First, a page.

Roll Receives Coveted DAISY Award

Connie Roll Receives DAISY Award

Like many nurses, Connie Roll became a nurse because she wanted to help people. It’s precisely this desire to help that earned her an award for being an extraordinary nurse.

Roll, a licensed practical nurse in Bothwell Regional Health Center’s 3 Southwest unit, is the latest recipient of the hospital’s DAISY Award, which is given periodically to a nurse who best exemplifies competent and compassionate care.

Roll was nominated for the award by a patient who said she goes above and beyond to make sure her patients’ needs are met.

“Connie does more than just go to work at a job,” the patient said. “She gives continued care to help people. She gives of her time and makes you feel that she cares, and then she tries to figure out a way to help you even more.”

Roll said the favorite part of her job is her patients.

“One of the things I like about my job is getting to meet new people,” she said. “But then I have patients who have come to the hospital numerous times that I have gotten to know and sometimes they are like old friends.”

The nominator said she most appreciated Roll’s personality and her willingness to help.

“She is such a nice person,” she said. “Connie is always asking to do something else to make your day better. I’m glad she helped me through my stay at the hospital.”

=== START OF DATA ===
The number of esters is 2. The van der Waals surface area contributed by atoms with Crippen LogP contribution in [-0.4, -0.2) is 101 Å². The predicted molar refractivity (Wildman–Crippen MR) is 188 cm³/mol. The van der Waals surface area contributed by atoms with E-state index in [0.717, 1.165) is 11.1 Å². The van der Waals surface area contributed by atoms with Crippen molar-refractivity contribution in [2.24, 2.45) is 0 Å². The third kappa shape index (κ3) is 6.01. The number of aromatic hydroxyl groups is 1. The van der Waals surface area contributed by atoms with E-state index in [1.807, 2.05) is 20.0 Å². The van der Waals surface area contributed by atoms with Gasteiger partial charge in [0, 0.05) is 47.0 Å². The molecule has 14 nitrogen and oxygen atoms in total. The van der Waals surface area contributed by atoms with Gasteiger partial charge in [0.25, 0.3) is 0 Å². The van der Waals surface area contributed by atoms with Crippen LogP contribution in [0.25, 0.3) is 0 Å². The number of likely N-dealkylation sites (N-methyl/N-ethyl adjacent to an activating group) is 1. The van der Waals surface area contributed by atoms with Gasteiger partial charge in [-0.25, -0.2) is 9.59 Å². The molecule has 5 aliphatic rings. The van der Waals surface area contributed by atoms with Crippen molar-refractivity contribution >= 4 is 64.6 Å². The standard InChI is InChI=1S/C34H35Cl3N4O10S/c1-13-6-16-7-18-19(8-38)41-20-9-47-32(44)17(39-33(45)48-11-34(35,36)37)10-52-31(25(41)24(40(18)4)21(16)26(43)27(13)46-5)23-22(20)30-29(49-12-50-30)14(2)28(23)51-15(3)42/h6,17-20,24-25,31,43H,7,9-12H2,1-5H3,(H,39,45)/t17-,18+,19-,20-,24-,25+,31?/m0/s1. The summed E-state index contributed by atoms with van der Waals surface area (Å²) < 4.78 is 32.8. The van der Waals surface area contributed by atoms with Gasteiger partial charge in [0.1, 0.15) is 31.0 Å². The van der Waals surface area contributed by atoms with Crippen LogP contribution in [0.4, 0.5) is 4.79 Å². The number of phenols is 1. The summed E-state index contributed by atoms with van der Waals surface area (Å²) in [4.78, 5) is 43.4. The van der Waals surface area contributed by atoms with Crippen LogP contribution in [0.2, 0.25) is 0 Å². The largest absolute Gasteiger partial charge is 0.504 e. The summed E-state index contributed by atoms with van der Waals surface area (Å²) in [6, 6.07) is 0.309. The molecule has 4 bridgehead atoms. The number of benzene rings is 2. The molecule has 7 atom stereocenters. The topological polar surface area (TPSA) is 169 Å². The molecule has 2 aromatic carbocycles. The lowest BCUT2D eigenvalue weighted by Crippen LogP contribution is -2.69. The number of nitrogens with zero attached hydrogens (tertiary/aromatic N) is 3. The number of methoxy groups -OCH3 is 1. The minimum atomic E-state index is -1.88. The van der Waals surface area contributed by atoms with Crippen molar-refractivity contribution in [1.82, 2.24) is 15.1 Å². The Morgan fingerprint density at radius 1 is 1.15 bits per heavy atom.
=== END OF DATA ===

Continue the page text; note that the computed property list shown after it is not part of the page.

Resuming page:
Bothwell’s Chief Nursing Officer Rose McMullin presented Roll with a certificate commending her for being an “Extraordinary Nurse.” She also received a DAISY Award pin and a sculpture called “A Healer’s Touch,” hand-carved by artists of the Shona Tribe in Africa. Also, a DAISY Award banner recognizing her will hang on the nurses’ desk in 3 Southwest, and Roll’s name will appear on the DAISY Foundation website.

“Connie is a stellar nurse and so deserving of the prestigious DAISY Award,” McMullin said. “We love receiving nominations from patients or their families because it validates the work that each nurse does every single shift. Health care is a stressful occupation and getting to recognize our staff is a highlight in everyone’s day.”

Roll has worked at Bothwell since 2002 and this is her first DAISY Award.

“It is very exciting to know that my patient thinks I did a great job,” she said. “Sometimes as a nurse, you feel that you are not making much of a difference to your patients. This award means that to at least this patient, I have made a difference to her.”

The DAISY Award for Extraordinary Nurses was started in 1999 in Glen Ellen, California, by members of the family of Patrick Barnes, who died at the age of 33 of complications from an autoimmune disease. The care his nurses provided was the inspiration for the DAISY (Diseases Attacking the Immune SYstem) Award.

An international award, the DAISY is awarded in more than 2,800 health care facilities in all 50 states and 17 countries.

Bothwell Regional Health Center began recognizing its nurses with the DAISY Award in 2018. Jessica Wheeler, Shari Thomasson, Shasta Nardi, Courtney Rumans, and Sarah Plante are previous recipients.